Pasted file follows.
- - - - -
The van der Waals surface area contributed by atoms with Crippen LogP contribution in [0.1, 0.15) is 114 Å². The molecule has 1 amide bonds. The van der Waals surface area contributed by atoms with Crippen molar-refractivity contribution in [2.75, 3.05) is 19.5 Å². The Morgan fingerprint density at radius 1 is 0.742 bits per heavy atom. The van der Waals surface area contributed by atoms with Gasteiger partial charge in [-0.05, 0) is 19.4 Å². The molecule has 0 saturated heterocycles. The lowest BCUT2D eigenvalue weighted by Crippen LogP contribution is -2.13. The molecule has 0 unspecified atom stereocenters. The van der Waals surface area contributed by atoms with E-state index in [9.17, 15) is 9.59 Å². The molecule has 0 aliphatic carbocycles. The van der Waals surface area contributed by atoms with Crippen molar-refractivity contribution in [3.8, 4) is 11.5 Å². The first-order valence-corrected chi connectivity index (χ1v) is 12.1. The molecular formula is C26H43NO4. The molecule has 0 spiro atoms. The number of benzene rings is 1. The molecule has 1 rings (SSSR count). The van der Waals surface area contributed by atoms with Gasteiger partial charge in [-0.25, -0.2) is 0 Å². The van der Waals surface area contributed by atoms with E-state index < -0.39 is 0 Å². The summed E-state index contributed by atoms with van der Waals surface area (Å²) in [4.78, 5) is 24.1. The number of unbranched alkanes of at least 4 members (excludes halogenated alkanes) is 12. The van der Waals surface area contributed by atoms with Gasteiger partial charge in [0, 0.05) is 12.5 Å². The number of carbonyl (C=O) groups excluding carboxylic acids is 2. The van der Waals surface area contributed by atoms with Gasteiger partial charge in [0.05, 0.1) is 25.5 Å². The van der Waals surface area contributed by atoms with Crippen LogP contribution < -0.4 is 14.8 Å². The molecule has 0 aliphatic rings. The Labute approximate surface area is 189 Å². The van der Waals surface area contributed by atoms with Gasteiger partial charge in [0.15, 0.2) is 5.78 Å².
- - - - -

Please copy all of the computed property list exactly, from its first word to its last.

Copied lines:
The van der Waals surface area contributed by atoms with Crippen LogP contribution in [0.1, 0.15) is 114 Å². The molecule has 1 amide bonds. The van der Waals surface area contributed by atoms with Crippen molar-refractivity contribution in [2.75, 3.05) is 19.5 Å². The Morgan fingerprint density at radius 1 is 0.742 bits per heavy atom. The van der Waals surface area contributed by atoms with Gasteiger partial charge in [-0.05, 0) is 19.4 Å². The molecule has 0 saturated heterocycles. The lowest BCUT2D eigenvalue weighted by Crippen LogP contribution is -2.13. The molecule has 0 unspecified atom stereocenters. The van der Waals surface area contributed by atoms with E-state index in [9.17, 15) is 9.59 Å². The molecule has 0 aliphatic carbocycles. The van der Waals surface area contributed by atoms with Crippen molar-refractivity contribution in [3.8, 4) is 11.5 Å². The first-order valence-corrected chi connectivity index (χ1v) is 12.1. The molecular formula is C26H43NO4. The molecule has 0 spiro atoms. The number of benzene rings is 1. The molecule has 1 rings (SSSR count). The van der Waals surface area contributed by atoms with Gasteiger partial charge in [-0.25, -0.2) is 0 Å². The van der Waals surface area contributed by atoms with E-state index < -0.39 is 0 Å². The summed E-state index contributed by atoms with van der Waals surface area (Å²) in [4.78, 5) is 24.1. The number of unbranched alkanes of at least 4 members (excludes halogenated alkanes) is 12. The van der Waals surface area contributed by atoms with Gasteiger partial charge in [0, 0.05) is 12.5 Å². The number of carbonyl (C=O) groups excluding carboxylic acids is 2. The van der Waals surface area contributed by atoms with Gasteiger partial charge in [0.05, 0.1) is 25.5 Å². The van der Waals surface area contributed by atoms with Crippen LogP contribution < -0.4 is 14.8 Å². The molecule has 0 aliphatic rings. The Labute approximate surface area is 189 Å². The van der Waals surface area contributed by atoms with Gasteiger partial charge in [0.15, 0.2) is 5.78 Å².